According to the Centers for Disease Control and Prevention, tobacco use remains the leading cause of death and preventable disease in the United States. On an annual basis, smoking kills more than 480,000 Americans each year and almost ten percent (41,000 deaths) are attributed to secondhand smoke. The statistics revealed by the CDC showed that, in 2016, an estimated 37.8 million Americans smoked cigarettes and of that number more than 75 percent (76) were daily smokers.
Amanda Eller is a registered nurse from North Carolina who currently works at Mission Health. Mission Health, based in Asheville, North Carolina, is the sixth largest health system in the state. His mission is & # 39; [improve] the health and well-being of the people of Western North Carolina & # 39; Amanda recently uploaded a video that shows the difference in usefulness between a healthy lung and a cancerous lung of a daily smoker who went through a pack of cigarettes every day for twenty years.
Amanda, who uploaded the viral video to Facebook, explained the difference between a healthy and red lung from a non-smoker versus a dark lung, full of cancer and charred from a daily smoker who went through a pack of day.
Amanda is heard saying: "These lungs are lungs with COPD, cancerous lungs. The elasticity is gone, so they stretch but the recoil of them simply snaps shut because there is nothing that helps keep them open. You can see how fast they deflate.
Amanda placed a tube in the lung to demonstrate how the lungs worked. When oxygen was injected into the cancer-ridden lung, it swelled and then rapidly deflated, while with a healthy lung, the lungs were inflated and then slow to deflate. As Amanda explains, there is elasticity for a healthy lung that helps the lung stay inflated and full even when a person is not inhaling.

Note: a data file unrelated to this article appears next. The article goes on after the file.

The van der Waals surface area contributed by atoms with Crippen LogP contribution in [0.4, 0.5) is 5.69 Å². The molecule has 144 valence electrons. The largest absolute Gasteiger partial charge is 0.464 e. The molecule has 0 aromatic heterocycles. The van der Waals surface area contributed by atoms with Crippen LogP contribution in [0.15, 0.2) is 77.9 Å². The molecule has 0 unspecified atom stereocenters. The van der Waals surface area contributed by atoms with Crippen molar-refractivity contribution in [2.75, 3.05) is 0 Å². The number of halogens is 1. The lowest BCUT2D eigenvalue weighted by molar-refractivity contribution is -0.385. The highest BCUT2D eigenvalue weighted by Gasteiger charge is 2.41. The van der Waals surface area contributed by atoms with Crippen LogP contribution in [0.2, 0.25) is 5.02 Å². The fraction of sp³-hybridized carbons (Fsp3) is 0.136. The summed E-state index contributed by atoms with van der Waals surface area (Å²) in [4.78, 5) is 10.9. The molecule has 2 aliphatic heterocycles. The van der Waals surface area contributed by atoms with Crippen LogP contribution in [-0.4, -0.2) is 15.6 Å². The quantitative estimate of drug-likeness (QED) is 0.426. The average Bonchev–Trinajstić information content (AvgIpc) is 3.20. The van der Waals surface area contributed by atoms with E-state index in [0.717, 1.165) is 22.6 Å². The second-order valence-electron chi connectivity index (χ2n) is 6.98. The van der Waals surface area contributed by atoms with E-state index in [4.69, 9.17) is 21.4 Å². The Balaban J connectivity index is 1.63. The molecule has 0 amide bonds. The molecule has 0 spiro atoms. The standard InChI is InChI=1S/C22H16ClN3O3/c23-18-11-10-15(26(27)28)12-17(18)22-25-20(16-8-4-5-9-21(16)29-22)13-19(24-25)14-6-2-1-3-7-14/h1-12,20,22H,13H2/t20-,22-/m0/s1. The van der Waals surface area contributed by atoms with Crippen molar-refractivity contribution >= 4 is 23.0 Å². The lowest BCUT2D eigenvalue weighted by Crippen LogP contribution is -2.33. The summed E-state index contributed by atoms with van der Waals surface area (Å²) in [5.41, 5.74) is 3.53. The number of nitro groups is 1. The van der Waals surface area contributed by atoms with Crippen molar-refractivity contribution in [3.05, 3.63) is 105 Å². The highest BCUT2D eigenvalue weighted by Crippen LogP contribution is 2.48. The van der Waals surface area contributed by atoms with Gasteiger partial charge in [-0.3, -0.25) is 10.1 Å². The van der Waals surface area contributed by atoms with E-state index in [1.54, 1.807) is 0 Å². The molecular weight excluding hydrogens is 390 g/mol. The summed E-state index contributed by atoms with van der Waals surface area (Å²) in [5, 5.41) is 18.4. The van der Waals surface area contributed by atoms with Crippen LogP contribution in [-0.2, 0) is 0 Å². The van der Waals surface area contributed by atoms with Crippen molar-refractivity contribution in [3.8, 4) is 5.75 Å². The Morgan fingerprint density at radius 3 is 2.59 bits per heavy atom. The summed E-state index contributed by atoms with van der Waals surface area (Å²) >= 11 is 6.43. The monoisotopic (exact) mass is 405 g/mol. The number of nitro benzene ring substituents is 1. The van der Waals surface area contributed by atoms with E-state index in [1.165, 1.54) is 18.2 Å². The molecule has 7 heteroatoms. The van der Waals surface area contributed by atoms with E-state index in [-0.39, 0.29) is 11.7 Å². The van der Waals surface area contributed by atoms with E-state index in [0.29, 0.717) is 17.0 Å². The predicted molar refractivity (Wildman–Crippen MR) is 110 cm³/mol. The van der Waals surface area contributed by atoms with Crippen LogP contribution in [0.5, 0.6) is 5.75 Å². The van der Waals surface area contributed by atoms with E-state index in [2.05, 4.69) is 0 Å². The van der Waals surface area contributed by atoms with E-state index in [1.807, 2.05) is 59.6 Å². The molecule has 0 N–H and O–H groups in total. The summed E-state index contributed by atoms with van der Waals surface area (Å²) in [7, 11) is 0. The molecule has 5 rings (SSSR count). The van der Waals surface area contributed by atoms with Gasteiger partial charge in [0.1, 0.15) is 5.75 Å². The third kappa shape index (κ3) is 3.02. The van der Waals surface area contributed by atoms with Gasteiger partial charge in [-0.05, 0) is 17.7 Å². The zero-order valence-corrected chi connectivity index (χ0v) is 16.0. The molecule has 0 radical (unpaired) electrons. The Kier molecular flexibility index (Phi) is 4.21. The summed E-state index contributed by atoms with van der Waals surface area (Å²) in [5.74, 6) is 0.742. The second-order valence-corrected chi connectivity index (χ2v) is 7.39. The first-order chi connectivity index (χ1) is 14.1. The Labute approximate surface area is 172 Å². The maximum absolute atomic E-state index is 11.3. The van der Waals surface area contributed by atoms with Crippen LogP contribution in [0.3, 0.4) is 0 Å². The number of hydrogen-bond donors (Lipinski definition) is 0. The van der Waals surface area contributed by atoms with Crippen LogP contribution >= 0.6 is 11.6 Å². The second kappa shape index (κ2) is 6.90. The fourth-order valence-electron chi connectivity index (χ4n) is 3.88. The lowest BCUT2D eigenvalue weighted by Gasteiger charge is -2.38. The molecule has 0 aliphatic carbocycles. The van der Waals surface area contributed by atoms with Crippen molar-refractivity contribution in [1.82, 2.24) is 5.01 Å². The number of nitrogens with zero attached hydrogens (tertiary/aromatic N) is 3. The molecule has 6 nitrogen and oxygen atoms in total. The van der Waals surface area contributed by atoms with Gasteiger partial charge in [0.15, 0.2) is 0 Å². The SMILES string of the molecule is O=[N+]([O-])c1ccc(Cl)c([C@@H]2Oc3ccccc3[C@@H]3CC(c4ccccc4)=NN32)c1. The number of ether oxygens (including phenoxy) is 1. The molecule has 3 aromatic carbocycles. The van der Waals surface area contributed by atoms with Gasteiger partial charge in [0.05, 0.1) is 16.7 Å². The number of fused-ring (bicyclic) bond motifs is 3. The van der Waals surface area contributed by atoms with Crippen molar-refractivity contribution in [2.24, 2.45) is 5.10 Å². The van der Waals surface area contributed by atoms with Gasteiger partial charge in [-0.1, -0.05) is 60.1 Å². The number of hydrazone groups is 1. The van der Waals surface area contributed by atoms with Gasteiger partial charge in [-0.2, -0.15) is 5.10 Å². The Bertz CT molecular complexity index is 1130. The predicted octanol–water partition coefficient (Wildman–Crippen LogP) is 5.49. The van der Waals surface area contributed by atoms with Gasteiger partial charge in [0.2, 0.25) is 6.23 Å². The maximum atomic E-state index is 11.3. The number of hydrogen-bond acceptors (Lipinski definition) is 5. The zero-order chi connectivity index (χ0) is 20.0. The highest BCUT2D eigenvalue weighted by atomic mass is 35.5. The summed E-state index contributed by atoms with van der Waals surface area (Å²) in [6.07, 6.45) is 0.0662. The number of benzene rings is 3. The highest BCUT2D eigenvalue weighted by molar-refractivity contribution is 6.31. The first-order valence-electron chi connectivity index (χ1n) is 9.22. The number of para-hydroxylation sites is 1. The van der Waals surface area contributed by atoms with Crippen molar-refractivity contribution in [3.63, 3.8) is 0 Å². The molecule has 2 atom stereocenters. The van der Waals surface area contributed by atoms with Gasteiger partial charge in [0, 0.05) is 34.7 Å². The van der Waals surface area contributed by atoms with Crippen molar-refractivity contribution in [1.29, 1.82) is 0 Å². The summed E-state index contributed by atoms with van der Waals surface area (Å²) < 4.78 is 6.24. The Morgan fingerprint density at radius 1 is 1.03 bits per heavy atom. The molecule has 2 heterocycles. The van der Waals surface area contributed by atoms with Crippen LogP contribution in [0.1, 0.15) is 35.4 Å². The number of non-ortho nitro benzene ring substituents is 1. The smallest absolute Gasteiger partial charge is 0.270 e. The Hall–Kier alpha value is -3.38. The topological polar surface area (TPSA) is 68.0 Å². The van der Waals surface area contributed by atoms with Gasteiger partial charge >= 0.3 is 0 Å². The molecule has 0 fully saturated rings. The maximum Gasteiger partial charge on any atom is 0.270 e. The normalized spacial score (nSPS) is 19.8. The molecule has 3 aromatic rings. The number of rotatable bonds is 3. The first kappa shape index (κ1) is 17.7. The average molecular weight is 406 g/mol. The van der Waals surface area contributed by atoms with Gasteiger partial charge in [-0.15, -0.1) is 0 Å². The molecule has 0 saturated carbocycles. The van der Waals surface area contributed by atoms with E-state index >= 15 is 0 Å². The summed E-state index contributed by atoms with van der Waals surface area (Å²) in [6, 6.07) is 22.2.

According to the BMJ, smoking just one cigarette a day can increase the risk of heart disease by up to 50 percent! Researchers at The BMJ say: "There is no safe level of smoking for cardiovascular disease, smokers should try to quit smoking rather than reduce it to significantly reduce the risk of these two major common disorders."
Researchers They examined 141 studies through 55 publications from the years 1946 to 2015 and found that men who reduced their smoking to only one per day still had a 48 percent greater chance of developing coronary heart disease than those who did not smoke. Women were at an even greater risk with 57%. Men were 25 percent more likely to have a stroke, while women were 31 percent more likely when they reduced to one cigarette a day. In an interview with the BBC, Professor Allan Hackshaw of the Cancer Institute at University College London and lead author of the study said: "There has been a tendency in many countries for heavy smokers to reduce, thinking that it is perfectly fine, that This is the case of things like cancer, but for these two common disorders [heart disease and stroke] that are likely to be more likely to contract than cancer, it is not the case, they should stop altogether. & # 39;
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